Your resume serves as a marketing tool to prospective employers. You have approximately 30 seconds to catch an employer’s eye, so your resume must be concise, organized, and targeted to the employer receiving it. Thus, you may have different versions of your resume for different positions. Your resume speaks volumes about your communication skills and serves as a conversational guide during interviews.
Your resume cannot tell your complete story; however, it should highlight your experiences and skills for a particular position so that an employer will be compelled to take a closer look at you by inviting you to interview.
Your resume must be perfect. Many employers receive hundreds of resumes for each open position and are looking for easy ways to narrow the pool of applicants. Proofread your resume and have others also check for typographical and spelling errors and incorrect grammar usage. Avoid the temptation to exaggerate or mislead, as the damage resulting from doing so can be irreparable to your bar fitness eligibility and career.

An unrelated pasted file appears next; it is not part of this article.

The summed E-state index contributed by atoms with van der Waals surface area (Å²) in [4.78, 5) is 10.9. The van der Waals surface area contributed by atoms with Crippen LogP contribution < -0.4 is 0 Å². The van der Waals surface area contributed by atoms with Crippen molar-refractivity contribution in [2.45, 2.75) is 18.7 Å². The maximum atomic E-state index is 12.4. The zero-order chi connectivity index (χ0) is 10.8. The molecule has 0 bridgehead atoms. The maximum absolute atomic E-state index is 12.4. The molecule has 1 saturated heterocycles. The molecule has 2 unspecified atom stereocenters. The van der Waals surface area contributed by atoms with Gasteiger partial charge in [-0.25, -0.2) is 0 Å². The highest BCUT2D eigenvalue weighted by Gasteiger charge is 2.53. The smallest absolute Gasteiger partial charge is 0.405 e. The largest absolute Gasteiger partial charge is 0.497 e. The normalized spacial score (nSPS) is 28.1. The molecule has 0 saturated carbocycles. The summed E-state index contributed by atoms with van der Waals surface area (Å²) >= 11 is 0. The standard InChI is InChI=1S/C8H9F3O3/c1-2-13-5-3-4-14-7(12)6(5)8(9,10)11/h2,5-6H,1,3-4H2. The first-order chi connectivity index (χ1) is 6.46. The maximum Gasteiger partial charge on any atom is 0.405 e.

The Career Development Office (CDO) has developed resume samples and typeable templates. These documents, available on the CDO website under Templates, incorporate best practices in resume writing. We encourage you to use these documents as a starting point when creating your resume.
For more specific tips on your resume length and formatting, content to include in the education and experience sections, and a list of action verbs, read the CDO’s Resume Writing Guide.